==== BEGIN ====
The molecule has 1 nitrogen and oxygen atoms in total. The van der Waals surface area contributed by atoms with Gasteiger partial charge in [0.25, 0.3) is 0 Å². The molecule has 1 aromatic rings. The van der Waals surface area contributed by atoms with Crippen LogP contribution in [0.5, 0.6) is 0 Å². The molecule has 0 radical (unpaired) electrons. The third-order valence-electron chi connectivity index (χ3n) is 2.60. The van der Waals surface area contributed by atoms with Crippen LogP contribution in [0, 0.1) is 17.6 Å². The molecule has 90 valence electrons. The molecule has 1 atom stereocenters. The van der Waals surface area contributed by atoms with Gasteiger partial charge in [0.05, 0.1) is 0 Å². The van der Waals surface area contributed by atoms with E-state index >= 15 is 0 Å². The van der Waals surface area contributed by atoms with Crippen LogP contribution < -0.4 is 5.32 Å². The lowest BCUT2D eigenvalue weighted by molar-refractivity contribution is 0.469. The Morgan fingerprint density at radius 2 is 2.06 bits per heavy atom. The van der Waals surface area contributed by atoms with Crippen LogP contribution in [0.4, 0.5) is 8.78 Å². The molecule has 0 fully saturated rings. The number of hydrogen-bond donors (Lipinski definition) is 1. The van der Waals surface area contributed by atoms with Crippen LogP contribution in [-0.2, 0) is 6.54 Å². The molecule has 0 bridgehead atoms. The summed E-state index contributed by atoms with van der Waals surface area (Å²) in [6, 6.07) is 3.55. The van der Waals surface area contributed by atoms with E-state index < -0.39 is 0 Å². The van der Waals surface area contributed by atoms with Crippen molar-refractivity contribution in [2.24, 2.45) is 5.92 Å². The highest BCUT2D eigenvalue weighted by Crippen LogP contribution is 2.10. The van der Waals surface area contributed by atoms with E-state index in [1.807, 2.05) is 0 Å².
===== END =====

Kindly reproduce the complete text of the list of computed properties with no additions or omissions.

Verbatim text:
The molecule has 1 nitrogen and oxygen atoms in total. The van der Waals surface area contributed by atoms with Gasteiger partial charge in [0.25, 0.3) is 0 Å². The molecule has 1 aromatic rings. The van der Waals surface area contributed by atoms with Crippen LogP contribution in [0.5, 0.6) is 0 Å². The molecule has 0 radical (unpaired) electrons. The third-order valence-electron chi connectivity index (χ3n) is 2.60. The van der Waals surface area contributed by atoms with Crippen LogP contribution in [0, 0.1) is 17.6 Å². The molecule has 90 valence electrons. The molecule has 1 atom stereocenters. The van der Waals surface area contributed by atoms with Gasteiger partial charge in [0.05, 0.1) is 0 Å². The van der Waals surface area contributed by atoms with E-state index >= 15 is 0 Å². The van der Waals surface area contributed by atoms with Crippen LogP contribution < -0.4 is 5.32 Å². The lowest BCUT2D eigenvalue weighted by molar-refractivity contribution is 0.469. The Morgan fingerprint density at radius 2 is 2.06 bits per heavy atom. The van der Waals surface area contributed by atoms with Crippen LogP contribution in [0.4, 0.5) is 8.78 Å². The molecule has 0 fully saturated rings. The number of hydrogen-bond donors (Lipinski definition) is 1. The van der Waals surface area contributed by atoms with Crippen LogP contribution in [-0.2, 0) is 6.54 Å². The molecule has 0 bridgehead atoms. The summed E-state index contributed by atoms with van der Waals surface area (Å²) in [6, 6.07) is 3.55. The van der Waals surface area contributed by atoms with E-state index < -0.39 is 0 Å². The van der Waals surface area contributed by atoms with Crippen molar-refractivity contribution in [2.24, 2.45) is 5.92 Å². The highest BCUT2D eigenvalue weighted by Crippen LogP contribution is 2.10. The van der Waals surface area contributed by atoms with E-state index in [1.807, 2.05) is 0 Å².